Impact of molten tin droplets with velocity 2.0 m/s on a stainless steel surface at temperature a) 25°C, b) 150°C and c) 240°C.
0.0 ms 1.6 ms
0.4 ms 2.4 ms
8.0 ms 4.0 ms
1.2 ms 9.2 ms
Impact of a 2.2 mm tin droplet with 2.5 m/s velocity on a previous droplet deposited on a stainless steel surface at 25°C with 2 mm offset
To achieve high impact velocities, it is easier to accelerate the substrate rather than the droplet. One way of doing this is to mount the substrate on the end of a rotating arm. The schematic diagram shows the apparatus we built to capture images of droplet impact by synchronizing the ejection of a droplet from the generator with the position of the moving substrate.
The test surfaces on which droplets impinged were stainless steel coupons mounted on an aluminum plate bolted to the outer rim of a 400 mm diameter aluminum flywheel. A vertical rod inserted through the hub of the flywheel was connected to the shaft of a servo motor that could reach rotational speeds of up to 3500 rpm, giving the test surface linear velocities of up to 80 m/s.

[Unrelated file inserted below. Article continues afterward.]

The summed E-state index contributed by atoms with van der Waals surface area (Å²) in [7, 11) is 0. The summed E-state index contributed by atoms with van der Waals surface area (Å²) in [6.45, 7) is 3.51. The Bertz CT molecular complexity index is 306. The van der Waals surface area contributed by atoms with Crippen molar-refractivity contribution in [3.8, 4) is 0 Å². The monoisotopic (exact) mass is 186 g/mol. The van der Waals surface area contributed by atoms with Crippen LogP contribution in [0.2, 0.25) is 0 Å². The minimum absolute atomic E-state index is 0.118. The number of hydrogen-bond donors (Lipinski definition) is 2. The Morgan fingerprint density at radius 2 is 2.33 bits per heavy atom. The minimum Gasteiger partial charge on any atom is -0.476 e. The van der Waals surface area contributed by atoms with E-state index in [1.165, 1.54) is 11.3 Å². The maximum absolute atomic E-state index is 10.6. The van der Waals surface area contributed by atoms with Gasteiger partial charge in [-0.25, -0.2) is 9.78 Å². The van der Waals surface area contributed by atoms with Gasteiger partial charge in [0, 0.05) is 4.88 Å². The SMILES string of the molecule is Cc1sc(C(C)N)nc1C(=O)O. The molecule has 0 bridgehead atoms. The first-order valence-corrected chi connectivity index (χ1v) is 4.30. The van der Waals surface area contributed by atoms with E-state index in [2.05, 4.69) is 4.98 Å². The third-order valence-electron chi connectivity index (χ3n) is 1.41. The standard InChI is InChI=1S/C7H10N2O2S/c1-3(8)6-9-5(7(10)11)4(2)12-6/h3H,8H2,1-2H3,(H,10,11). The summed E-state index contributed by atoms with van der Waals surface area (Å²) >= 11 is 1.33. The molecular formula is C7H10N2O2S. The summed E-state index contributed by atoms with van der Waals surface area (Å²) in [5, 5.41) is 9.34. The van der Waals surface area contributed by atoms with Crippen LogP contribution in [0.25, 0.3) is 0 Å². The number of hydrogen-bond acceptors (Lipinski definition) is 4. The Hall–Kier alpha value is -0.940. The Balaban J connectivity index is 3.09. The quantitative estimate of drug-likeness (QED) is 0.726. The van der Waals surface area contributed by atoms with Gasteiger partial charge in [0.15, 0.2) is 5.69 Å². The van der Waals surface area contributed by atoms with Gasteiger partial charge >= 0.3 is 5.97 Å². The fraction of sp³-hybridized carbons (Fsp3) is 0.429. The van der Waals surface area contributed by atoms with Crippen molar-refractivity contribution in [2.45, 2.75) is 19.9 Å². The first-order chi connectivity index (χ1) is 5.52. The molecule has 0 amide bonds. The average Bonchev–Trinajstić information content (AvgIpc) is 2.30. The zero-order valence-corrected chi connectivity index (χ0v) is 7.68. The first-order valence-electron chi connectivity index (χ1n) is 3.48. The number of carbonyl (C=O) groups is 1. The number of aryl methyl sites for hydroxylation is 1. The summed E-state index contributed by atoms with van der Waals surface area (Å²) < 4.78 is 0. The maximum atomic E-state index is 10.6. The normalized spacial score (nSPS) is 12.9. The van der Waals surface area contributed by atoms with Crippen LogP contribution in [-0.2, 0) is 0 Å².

Schematic diagram of apparatus to photograph high velocity droplet impact
Impact of 0.6 mm diameter tin droplets with a velocity of 10 m/s on a stainless steel surface with a surface temperature of 20ºC
Impact and boiling of 0.55 mm diameter water droplets impinging with 30 m/s velocity on a stainless steel surface at temperature Ts. Rows a- e show successive stages of impact.
Fundamental studies of plasma-spray coating processes have found that the temperature of the substrate on which molten droplets impact influences their morphology, size, and extent of splashing. Splat morphology affects coating properties such as porosity, adhesion strength, and microstructure Several investigators have found that, for plasma-sprayed particles, increasing substrate temperature reduced the occurrence of splashing and produced disk-like splats.